Pterocarpus soyauxii| Tonewood Profile | “African Padauk”
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Padauk actually can refer to several species of Pterocarpus, although all these species some from Africa or Asian. These are: African Padauk [Pterocarpus soyauxii], Burmese Padauk [Pterocarpus macrocarpus], Andaman Padauk [Pterocarpus dalbergioides], Pashu/Malay Padauk [Pterocarpus indicus] and Prickly Padauk [Pterocarpus echinatus].
Read more about the Pterocarpus family and Padauks in general here.
Pterocarpus soyauxii is native to Central and Tropical Africa attaining 50 metres in height with girths of up to 4 metres. The reddish gray bark exudes a red gum when damaged. Most sources indicate it grows in small groups in both evergreen and deciduous forests up to 500m altitude.
It is locally used to make canoes and sculptures and furniture. Due to it’s resonant quality, it has been used for traditional and western instruments and was favoured for telegraph poles. Barwood dye from the heartwood is used to colour red fabrics.The blood red sap is used in ritual ceremonies for it’s symbolism and various parts of the tree are used a traditional remedies for a range of ailments.
Pterocarpus soyauxii is heavily logged in it’s natural range for example, it is one of the 10 most important export timbers from Gaboon. It is not surprising that Prota reports that natural populations are endangered by over-exploitation. However, due to it’s relatively rapid growth and nitrogen fixing properties, some authorities consider it could be useful for agroforestry purposes although more research is required to determine the feasibility of establishing commercial plantations.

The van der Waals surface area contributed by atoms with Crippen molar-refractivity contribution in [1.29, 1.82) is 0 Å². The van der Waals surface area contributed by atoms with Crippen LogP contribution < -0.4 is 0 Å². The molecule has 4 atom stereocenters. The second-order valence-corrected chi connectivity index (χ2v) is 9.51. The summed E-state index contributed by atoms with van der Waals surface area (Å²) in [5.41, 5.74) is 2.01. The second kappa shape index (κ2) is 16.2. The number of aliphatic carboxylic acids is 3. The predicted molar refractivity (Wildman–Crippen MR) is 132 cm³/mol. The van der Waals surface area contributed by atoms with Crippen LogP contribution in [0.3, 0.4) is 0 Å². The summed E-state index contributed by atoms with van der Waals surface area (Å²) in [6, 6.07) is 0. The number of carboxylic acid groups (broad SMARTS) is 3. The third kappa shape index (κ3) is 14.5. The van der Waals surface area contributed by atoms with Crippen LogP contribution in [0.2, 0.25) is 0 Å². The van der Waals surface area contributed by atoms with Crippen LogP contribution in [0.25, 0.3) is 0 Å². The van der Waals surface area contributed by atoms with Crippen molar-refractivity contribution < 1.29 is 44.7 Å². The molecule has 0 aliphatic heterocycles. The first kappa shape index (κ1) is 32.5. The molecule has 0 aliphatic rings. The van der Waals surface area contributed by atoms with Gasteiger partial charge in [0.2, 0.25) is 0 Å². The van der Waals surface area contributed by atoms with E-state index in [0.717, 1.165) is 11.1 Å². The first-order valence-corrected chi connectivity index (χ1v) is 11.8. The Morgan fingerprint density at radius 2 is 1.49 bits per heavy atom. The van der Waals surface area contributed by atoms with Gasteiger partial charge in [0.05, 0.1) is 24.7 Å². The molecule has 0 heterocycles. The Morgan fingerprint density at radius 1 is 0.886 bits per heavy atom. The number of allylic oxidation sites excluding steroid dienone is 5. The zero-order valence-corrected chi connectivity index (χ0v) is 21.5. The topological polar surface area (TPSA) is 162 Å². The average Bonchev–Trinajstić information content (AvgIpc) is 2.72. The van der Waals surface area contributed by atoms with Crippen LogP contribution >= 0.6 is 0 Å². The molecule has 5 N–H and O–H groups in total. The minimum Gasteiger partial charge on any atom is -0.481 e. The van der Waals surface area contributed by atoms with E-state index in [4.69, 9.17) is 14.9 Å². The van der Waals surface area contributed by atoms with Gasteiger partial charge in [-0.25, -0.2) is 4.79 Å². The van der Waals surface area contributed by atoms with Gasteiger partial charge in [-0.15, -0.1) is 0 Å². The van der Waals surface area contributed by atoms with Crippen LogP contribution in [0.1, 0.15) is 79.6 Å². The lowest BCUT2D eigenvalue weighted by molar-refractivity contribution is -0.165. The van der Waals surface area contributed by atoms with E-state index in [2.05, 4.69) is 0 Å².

The heartwood of Pterocarpus soyauxii is brilliant red when freshly cut, but fades when exposed to sunlight to a warm brown. It is a hard, durable wood with an interlocked grain which can make bending challenging. It has a Janka rating of around 1300 and a specific gravity of approx. 0.79.
As a tonewood…
As a tonewood, African Padauk has been touted as a Rosewood substitute which is a fair description of the tone although it is not yet used very extensively probably due to it’s bold colour.
Tim McKnight says :”I’ve built three guitars using Paudauk and would like to build many more but red guitars don’t seem to appeal to the masses as much as brown guitars do ;( The wood, that I have used, has been extremely resonant and low dampening. I particularly like to use it for laminated bridge plates combined with Wenge or BRW. I too broke one set of sides on my first one, when using light bulbs for a heat source but never broke any more using heating blankets.”
John Arnold also adds: “I have cut several sets over the years, and some of the older wood that has been exposed is a very dark crimson-brown. I don’t think you can get a better tap tone for the price, but I haven’t tried jatoba yet. Both woods are amazingly cheap for a rosewood-like tropical hardwood. “
Tony Karol wrote: “Thin to 80, bends OK with a blanket. Your shop will look like a paprika factory after sanding, and you will need cement to fill the pores, but the end product is amazing. Padauk makes an awesome guitar IMO. Bes parlour I ever made was red cedar over padauk. I will have a jumbo done next week, sitka top, padauk B&S. I like to use mahogany for the neck, this one has a padauk strip down the centre. The colour when done is a beautiful red wine, fine vintage, and the chatoyance across the grain is beautiful.” [OLF thread here]
I would classify this wood as providing a slightly dark but clear overtone content with a low to mid end predominance- much like many rosewoods!
Still available at present.
CIRAD Forestry department
US forestry service database
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Thanks to Sari for permission to use the pic of the Kronbauer Padauk guitar!
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